Ernst Damzog

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Ernst Damzog
Damzog.jpg
Ernst Damzog in civilian clothing, 1935
Born 1882
Died 1945
Halle, Germany
Allegiance  Nazi Germany
Service/branch Flag of the Schutzstaffel.svg Schutzstaffel
Years of service until 1945
Rank SS-Brigadeführer
Unit SS-Totenkopfverbände

Ernst Damzog (1882, Strassburg – 1945, Halle) was a German policeman, who was a member of the SS of Nazi Germany and served in the Gestapo. He was responsible for the mass murder of Poles and Jews committed in the territory of occupied Poland during World War II.

Invasion of Poland[edit]

In September 1939, during the invasion of Poland, Damzog served as colonel (SS-Standartenführer) of Einsatzgruppe V (EG V-Allenstein), deployed with the 3rd Army (Wehrmacht) in Reichsgau Wartheland (Warthegau), which was carved out of the Polish lands annexed by Nazi Germany. He was responsible for the mass executions of Polish citizens following the victorious Battle of Grudziądz (Graudenz), practically eradicating the entire Jewish population of the town.[1] He was also in control of the execution of medical patients in order to empty state hospitals,[2] which he entrusted to his subordinate officer Herbert Lange.[3] After the annexation of western Poland, Damzog served in occupied Poznań (Posen) as the police inspector for both Sicherheitspolizei (SiPo) and Sicherheitsdienst (SD),[4] under the command of SS-Obergruppenführer Wilhelm Koppe sent to Posen on September 30, 1939.[5]

While in Poznań, Damzog was actively involved in the mass expulsions of Poles from Reichsgau Wartheland to General Government, including after the 1941 German attack across the Soviet zone of occupation. He personally selected staff for the killing centre in Chełmno extermination camp and supervised its daily operation. The first victims there came from the local villages, and the mass killings with the use of gas vans started on 8 December 1941.[6]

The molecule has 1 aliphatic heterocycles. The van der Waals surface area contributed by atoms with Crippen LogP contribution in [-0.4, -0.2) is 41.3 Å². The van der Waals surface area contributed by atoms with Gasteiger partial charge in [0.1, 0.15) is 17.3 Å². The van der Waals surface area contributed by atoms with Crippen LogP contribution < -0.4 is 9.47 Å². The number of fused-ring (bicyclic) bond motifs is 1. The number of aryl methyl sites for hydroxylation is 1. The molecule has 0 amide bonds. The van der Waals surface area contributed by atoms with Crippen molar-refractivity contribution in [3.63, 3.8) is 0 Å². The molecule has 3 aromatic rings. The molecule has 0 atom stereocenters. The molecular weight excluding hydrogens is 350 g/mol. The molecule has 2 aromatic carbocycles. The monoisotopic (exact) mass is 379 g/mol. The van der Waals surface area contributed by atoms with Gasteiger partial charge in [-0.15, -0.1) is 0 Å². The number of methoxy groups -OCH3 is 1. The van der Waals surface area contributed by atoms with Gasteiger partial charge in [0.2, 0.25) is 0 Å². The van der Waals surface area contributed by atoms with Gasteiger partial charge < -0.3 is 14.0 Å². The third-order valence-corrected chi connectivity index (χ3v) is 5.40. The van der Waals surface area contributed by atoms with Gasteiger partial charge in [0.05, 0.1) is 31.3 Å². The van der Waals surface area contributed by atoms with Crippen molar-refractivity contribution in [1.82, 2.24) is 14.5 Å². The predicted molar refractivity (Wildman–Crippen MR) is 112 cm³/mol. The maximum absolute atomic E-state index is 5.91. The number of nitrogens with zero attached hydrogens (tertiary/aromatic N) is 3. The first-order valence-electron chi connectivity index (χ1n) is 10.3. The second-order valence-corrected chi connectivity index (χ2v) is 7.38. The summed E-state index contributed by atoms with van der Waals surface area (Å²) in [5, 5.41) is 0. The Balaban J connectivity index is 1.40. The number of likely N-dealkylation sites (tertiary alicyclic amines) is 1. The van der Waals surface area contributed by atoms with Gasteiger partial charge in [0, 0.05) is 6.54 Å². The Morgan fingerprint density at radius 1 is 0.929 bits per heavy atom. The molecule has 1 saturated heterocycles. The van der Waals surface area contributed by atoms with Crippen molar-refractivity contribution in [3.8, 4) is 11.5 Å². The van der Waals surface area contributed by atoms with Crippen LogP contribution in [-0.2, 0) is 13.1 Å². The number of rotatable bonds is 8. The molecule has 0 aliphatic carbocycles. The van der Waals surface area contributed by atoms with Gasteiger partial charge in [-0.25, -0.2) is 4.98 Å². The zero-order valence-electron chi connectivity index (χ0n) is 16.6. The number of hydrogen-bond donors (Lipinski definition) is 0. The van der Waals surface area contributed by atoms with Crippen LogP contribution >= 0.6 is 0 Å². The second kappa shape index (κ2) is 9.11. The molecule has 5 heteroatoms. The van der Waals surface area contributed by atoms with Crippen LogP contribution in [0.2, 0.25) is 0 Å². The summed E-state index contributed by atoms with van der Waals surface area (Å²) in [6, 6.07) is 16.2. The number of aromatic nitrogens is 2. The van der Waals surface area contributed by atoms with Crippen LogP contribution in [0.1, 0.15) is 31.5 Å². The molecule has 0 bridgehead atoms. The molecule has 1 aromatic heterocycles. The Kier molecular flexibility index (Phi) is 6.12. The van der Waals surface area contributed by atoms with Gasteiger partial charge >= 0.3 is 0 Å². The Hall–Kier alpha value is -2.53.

It was the precursor to the Final Solution, because the idea of systematic genocide by gassing the able-bodied was not yet fully explored. Damzog is said to have related his 'experiments' to both Wilhelm Koppe and Arthur Greiser.[7]

Damzog was stationed in the Gau until 1945, and promoted to the rank of SS-Brigadeführer as well as Generalmajor in 1944 for his swift anti-Polish and anti-Jewish police actions. Damzog was transferred back to Germany ahead of the Soviet offensive. He died in Halle, Saxony-Anhalt during the Allied military campaign of 1945.[4][7]

See also[edit]

References[edit]

  1. ^ "Intelligenzaktion na Pomorzu" (Docx direct download 25 KB). 2012. Chomikuj.pl. Retrieved June 26, 2012. 
  2. ^ Henry Friedlander (1997). "The expanded killing program". The Origins of Nazi Genocide: From Euthanasia to the Final Solution. Univ. of North Carolina Press. p. 137. Retrieved June 20, 2012. 
  3. ^ Editorial board (2009–2012). "Euthanasia in the Warthegau. Introduction". Tiergartenstrasse 4 Association. Retrieved June 25, 2012. 
  4. ^ a b The expulsions of Poles to General Government. Gostyń. PDF file from Muzeum.gostyn.pl, direct download. (in Polish)
  5. ^ Catherine Epstein (2010). "Ernst Damzog (inspector of Sipo and SD in Posen)". Model Nazi: Arthur Greiser and the Occupation of Western Poland. Oxford University Press. ISBN 0191613843. Retrieved June 21, 2012. 
  6. ^ Catherine Epstein (2010). "Ernst Damzog (ibidem)". Model Nazi: Arthur Greiser and the Occupation of Western Poland. Oxford University Press. ISBN 0191613843. Retrieved June 21, 2012. 
  7. ^ a b Ian Kershaw (January 2011). "Improvised Genocide? The Emergence of the 'Final Solution' in the 'Warthegau'" (PDF file, direct download 1.04 MB). Transactions of the Royal Historical Society, Sixth Series, Vol. 2 (1992). Royal Historical Society. pp. 51–78. Retrieved June 25, 2012. 

Further reading[edit]

  • Michael Wildt: Generation des Unbedingten. Das Führungskorps des Reichssicherheitshauptamtes. Hamburger Edition HIS Verlagsgesellschaft mbH, 2002, ISBN 3-930908-75-1
  • Shlomo Aronson: Heydrich und die Anfänge des SD und der Gestapo. 1931-1935, S. 217.
  • Hansjürgen Koehler: Inside the Gestapo, 1940 S. 36.